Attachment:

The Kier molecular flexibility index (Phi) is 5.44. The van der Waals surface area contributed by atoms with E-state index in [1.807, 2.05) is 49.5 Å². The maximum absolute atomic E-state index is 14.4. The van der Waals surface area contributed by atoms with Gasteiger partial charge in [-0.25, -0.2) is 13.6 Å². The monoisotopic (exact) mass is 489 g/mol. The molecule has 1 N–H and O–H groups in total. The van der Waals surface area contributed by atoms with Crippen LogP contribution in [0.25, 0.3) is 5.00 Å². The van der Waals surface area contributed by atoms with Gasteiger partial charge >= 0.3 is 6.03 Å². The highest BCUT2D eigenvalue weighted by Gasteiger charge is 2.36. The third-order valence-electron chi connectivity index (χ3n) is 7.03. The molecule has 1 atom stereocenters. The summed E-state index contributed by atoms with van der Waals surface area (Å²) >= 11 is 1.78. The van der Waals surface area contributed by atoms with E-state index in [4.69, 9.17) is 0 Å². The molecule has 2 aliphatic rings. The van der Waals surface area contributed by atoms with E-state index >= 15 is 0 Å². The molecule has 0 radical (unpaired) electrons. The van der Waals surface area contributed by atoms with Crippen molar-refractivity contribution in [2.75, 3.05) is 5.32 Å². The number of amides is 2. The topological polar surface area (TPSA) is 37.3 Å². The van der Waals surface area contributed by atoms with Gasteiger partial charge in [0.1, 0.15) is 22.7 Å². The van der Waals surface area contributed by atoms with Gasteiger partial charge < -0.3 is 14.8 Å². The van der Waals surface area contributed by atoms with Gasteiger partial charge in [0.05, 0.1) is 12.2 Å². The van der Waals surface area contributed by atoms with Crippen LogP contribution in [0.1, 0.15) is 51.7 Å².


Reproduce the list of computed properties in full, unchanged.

The Kier molecular flexibility index (Phi) is 5.44. The van der Waals surface area contributed by atoms with E-state index in [1.807, 2.05) is 49.5 Å². The maximum absolute atomic E-state index is 14.4. The van der Waals surface area contributed by atoms with Gasteiger partial charge in [-0.25, -0.2) is 13.6 Å². The monoisotopic (exact) mass is 489 g/mol. The molecule has 1 N–H and O–H groups in total. The van der Waals surface area contributed by atoms with Crippen LogP contribution in [0.25, 0.3) is 5.00 Å². The van der Waals surface area contributed by atoms with Gasteiger partial charge >= 0.3 is 6.03 Å². The highest BCUT2D eigenvalue weighted by Gasteiger charge is 2.36. The third-order valence-electron chi connectivity index (χ3n) is 7.03. The molecule has 1 atom stereocenters. The summed E-state index contributed by atoms with van der Waals surface area (Å²) >= 11 is 1.78. The van der Waals surface area contributed by atoms with E-state index in [4.69, 9.17) is 0 Å². The molecule has 2 aliphatic rings. The van der Waals surface area contributed by atoms with E-state index >= 15 is 0 Å². The molecule has 0 radical (unpaired) electrons. The van der Waals surface area contributed by atoms with Crippen molar-refractivity contribution in [2.75, 3.05) is 5.32 Å². The number of amides is 2. The topological polar surface area (TPSA) is 37.3 Å². The van der Waals surface area contributed by atoms with Gasteiger partial charge in [0.1, 0.15) is 22.7 Å². The van der Waals surface area contributed by atoms with Gasteiger partial charge < -0.3 is 14.8 Å². The van der Waals surface area contributed by atoms with Gasteiger partial charge in [0.05, 0.1) is 12.2 Å². The van der Waals surface area contributed by atoms with Crippen LogP contribution in [0.1, 0.15) is 51.7 Å².